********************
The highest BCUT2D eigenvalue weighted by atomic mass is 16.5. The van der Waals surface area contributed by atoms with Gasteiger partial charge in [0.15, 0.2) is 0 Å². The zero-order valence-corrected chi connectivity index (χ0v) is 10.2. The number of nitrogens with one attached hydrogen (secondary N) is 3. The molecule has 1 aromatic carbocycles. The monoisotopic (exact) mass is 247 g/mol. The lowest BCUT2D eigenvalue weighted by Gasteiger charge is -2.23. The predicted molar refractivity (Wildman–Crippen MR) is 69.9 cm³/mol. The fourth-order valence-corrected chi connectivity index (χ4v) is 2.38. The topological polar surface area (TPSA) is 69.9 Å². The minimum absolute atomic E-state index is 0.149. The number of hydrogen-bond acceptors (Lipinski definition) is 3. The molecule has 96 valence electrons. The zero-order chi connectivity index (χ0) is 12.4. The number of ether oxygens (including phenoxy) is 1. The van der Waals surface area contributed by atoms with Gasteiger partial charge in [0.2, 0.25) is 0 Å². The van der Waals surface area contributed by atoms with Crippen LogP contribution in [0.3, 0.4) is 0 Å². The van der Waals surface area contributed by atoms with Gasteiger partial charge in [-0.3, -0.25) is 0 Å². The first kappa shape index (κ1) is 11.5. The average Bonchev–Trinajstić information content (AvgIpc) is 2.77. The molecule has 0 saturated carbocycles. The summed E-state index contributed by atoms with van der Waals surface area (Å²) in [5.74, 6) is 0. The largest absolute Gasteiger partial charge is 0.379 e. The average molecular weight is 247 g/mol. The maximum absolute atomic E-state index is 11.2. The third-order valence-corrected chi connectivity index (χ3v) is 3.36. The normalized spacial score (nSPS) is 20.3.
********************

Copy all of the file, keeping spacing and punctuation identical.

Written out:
The highest BCUT2D eigenvalue weighted by atomic mass is 16.5. The van der Waals surface area contributed by atoms with Gasteiger partial charge in [0.15, 0.2) is 0 Å². The zero-order valence-corrected chi connectivity index (χ0v) is 10.2. The number of nitrogens with one attached hydrogen (secondary N) is 3. The molecule has 1 aromatic carbocycles. The monoisotopic (exact) mass is 247 g/mol. The lowest BCUT2D eigenvalue weighted by Gasteiger charge is -2.23. The predicted molar refractivity (Wildman–Crippen MR) is 69.9 cm³/mol. The fourth-order valence-corrected chi connectivity index (χ4v) is 2.38. The topological polar surface area (TPSA) is 69.9 Å². The minimum absolute atomic E-state index is 0.149. The number of hydrogen-bond acceptors (Lipinski definition) is 3. The molecule has 96 valence electrons. The zero-order chi connectivity index (χ0) is 12.4. The number of ether oxygens (including phenoxy) is 1. The van der Waals surface area contributed by atoms with Gasteiger partial charge in [0.2, 0.25) is 0 Å². The van der Waals surface area contributed by atoms with Crippen LogP contribution in [0.3, 0.4) is 0 Å². The van der Waals surface area contributed by atoms with Gasteiger partial charge in [-0.3, -0.25) is 0 Å². The first kappa shape index (κ1) is 11.5. The average Bonchev–Trinajstić information content (AvgIpc) is 2.77. The molecule has 0 saturated carbocycles. The summed E-state index contributed by atoms with van der Waals surface area (Å²) in [5.74, 6) is 0. The largest absolute Gasteiger partial charge is 0.379 e. The average molecular weight is 247 g/mol. The maximum absolute atomic E-state index is 11.2. The third-order valence-corrected chi connectivity index (χ3v) is 3.36. The normalized spacial score (nSPS) is 20.3.